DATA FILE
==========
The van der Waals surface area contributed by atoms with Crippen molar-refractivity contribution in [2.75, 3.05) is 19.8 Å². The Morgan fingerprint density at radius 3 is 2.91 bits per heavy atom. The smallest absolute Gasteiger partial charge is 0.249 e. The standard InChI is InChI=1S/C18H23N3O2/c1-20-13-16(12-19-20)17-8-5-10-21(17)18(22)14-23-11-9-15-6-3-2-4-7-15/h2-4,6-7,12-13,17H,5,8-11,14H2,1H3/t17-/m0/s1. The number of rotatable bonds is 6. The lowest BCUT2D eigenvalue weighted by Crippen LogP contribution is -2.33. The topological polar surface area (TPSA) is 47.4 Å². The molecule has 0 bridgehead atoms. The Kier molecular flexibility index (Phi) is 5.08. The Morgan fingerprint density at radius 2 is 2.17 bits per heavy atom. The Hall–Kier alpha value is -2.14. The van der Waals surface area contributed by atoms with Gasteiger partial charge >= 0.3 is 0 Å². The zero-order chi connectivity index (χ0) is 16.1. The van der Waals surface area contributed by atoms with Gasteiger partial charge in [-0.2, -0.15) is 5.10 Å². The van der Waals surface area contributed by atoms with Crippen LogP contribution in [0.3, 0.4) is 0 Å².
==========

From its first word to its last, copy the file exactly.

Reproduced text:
The van der Waals surface area contributed by atoms with Crippen molar-refractivity contribution in [2.75, 3.05) is 19.8 Å². The Morgan fingerprint density at radius 3 is 2.91 bits per heavy atom. The smallest absolute Gasteiger partial charge is 0.249 e. The standard InChI is InChI=1S/C18H23N3O2/c1-20-13-16(12-19-20)17-8-5-10-21(17)18(22)14-23-11-9-15-6-3-2-4-7-15/h2-4,6-7,12-13,17H,5,8-11,14H2,1H3/t17-/m0/s1. The number of rotatable bonds is 6. The lowest BCUT2D eigenvalue weighted by Crippen LogP contribution is -2.33. The topological polar surface area (TPSA) is 47.4 Å². The molecule has 0 bridgehead atoms. The Kier molecular flexibility index (Phi) is 5.08. The Morgan fingerprint density at radius 2 is 2.17 bits per heavy atom. The Hall–Kier alpha value is -2.14. The van der Waals surface area contributed by atoms with Gasteiger partial charge >= 0.3 is 0 Å². The zero-order chi connectivity index (χ0) is 16.1. The van der Waals surface area contributed by atoms with Gasteiger partial charge in [-0.2, -0.15) is 5.10 Å². The van der Waals surface area contributed by atoms with Crippen LogP contribution in [0.3, 0.4) is 0 Å².